I've been trying to get my head around this problem I've had for a while now as I'm just reviewing some things I've forgotten from my lecture notes from last year. Here is the sentance I'm not getting (it's in regards to the depletion region in a MOSFET beneath the gate):

"By simple application of Gauss's Law, we know that the electric field at any x is equal to the total charge per unit area between the edge of the depletion layer (x=0) and the point x, divided by εs, the permittivity of the silicon. We obtain the surface potential ψ by integrating this electric field from x=0 to the surface (x=x0):

ψ=-((ρx0^2)/2εs)"

Working backwards I found that the electric field is then:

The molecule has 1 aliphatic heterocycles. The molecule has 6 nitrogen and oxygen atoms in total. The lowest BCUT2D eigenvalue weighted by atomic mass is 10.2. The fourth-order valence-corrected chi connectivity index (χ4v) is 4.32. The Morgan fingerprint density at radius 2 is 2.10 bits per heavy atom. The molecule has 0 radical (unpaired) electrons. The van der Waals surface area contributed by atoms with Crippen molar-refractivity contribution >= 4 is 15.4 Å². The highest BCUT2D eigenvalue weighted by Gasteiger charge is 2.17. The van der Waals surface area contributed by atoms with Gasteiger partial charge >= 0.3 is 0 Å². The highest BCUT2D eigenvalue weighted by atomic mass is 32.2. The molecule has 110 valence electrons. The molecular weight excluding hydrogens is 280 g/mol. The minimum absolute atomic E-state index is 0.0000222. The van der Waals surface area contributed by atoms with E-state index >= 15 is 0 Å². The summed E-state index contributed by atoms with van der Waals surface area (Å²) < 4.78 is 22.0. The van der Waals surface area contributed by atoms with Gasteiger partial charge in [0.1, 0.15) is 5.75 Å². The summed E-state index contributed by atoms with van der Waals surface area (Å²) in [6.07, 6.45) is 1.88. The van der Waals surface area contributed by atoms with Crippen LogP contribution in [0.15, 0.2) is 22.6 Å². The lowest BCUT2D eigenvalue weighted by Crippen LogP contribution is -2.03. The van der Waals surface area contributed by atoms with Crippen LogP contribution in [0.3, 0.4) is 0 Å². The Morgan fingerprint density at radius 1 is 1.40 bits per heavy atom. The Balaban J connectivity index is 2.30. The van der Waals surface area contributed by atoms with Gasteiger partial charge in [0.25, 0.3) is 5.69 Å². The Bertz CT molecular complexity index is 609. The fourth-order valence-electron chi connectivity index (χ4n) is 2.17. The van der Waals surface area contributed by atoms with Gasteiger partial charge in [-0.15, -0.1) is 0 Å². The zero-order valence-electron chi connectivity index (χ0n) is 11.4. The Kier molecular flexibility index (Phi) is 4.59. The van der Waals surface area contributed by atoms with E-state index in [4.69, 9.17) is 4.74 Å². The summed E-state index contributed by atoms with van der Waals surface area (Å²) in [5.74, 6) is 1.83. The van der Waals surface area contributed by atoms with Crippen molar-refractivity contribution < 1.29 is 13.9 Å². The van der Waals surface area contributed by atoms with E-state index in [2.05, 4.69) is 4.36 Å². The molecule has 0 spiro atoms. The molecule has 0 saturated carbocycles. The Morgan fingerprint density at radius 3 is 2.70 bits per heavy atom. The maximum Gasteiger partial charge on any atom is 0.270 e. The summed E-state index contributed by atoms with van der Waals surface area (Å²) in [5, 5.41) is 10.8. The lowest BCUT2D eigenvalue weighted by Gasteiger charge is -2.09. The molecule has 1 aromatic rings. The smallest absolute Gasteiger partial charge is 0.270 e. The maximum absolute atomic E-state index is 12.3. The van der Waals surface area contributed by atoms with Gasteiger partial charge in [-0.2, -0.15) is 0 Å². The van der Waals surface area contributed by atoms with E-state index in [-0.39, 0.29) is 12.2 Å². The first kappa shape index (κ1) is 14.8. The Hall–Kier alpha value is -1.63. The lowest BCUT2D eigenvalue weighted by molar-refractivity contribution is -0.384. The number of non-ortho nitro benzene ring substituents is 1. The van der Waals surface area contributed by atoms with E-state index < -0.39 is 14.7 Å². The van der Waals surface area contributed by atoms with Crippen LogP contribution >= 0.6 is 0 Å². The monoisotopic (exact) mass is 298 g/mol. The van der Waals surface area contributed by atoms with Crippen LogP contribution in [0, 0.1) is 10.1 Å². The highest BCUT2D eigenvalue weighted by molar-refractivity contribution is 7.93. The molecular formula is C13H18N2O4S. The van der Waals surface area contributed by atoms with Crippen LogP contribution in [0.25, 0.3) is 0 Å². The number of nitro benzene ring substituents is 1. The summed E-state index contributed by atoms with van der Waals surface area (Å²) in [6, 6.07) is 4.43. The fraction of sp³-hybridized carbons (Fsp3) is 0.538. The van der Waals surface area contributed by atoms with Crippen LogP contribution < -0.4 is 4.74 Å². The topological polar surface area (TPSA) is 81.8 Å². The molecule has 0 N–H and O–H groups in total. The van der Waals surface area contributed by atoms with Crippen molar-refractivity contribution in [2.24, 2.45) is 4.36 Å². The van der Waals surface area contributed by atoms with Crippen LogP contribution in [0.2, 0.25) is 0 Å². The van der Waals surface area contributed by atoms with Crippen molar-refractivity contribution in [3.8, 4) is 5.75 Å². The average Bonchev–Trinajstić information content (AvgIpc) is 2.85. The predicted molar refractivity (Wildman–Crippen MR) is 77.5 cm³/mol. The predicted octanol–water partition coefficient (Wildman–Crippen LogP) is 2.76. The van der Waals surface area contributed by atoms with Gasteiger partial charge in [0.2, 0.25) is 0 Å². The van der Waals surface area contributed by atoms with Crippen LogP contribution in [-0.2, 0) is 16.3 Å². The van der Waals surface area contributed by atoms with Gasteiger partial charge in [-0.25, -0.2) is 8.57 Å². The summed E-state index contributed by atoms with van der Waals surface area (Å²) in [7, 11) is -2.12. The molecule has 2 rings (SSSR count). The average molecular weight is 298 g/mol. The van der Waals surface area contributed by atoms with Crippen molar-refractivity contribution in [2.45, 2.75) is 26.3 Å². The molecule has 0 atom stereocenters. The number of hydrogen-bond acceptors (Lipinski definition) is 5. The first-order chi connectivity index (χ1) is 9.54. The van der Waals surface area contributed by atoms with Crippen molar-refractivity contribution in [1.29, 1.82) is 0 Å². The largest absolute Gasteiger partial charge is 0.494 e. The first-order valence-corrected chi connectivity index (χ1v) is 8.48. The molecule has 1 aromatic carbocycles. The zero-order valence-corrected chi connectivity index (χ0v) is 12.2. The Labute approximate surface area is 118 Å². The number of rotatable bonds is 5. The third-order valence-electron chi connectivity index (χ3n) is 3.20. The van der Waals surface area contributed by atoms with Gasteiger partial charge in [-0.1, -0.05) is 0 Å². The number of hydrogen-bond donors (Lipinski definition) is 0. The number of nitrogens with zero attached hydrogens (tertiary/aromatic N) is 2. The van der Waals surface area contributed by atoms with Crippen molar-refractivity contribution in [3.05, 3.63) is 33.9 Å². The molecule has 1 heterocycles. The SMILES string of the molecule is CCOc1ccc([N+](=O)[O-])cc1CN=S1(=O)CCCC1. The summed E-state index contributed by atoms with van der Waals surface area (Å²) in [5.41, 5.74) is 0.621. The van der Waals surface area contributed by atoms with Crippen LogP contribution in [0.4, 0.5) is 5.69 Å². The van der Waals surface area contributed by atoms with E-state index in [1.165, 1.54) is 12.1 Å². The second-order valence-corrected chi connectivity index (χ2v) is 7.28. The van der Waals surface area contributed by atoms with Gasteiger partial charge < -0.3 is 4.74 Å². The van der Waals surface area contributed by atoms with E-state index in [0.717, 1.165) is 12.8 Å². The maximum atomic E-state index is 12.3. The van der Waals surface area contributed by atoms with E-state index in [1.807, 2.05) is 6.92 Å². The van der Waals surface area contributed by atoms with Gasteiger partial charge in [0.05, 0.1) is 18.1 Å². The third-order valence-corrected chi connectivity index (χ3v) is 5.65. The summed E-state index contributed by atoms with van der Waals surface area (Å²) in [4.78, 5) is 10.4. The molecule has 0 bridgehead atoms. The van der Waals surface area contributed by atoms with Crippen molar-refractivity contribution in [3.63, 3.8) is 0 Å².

-δψ/δx = E = ρx/εs

With ρ as the total charge per unit area between the edge of the depletion layer and also being equal to Q/A (total charge over area), then:

E = Qx/Aεs = Dx/εs

But D is the electric displacement field and is equal to D = εsE. I don't see how the analysis above has worked and the last equation seems to be imbalanced with an extra x on one side of the equation. If anyone can shed some light on this it would be much appreciated! It's probably something really trivial. Let me know if there's anything else you may need to help.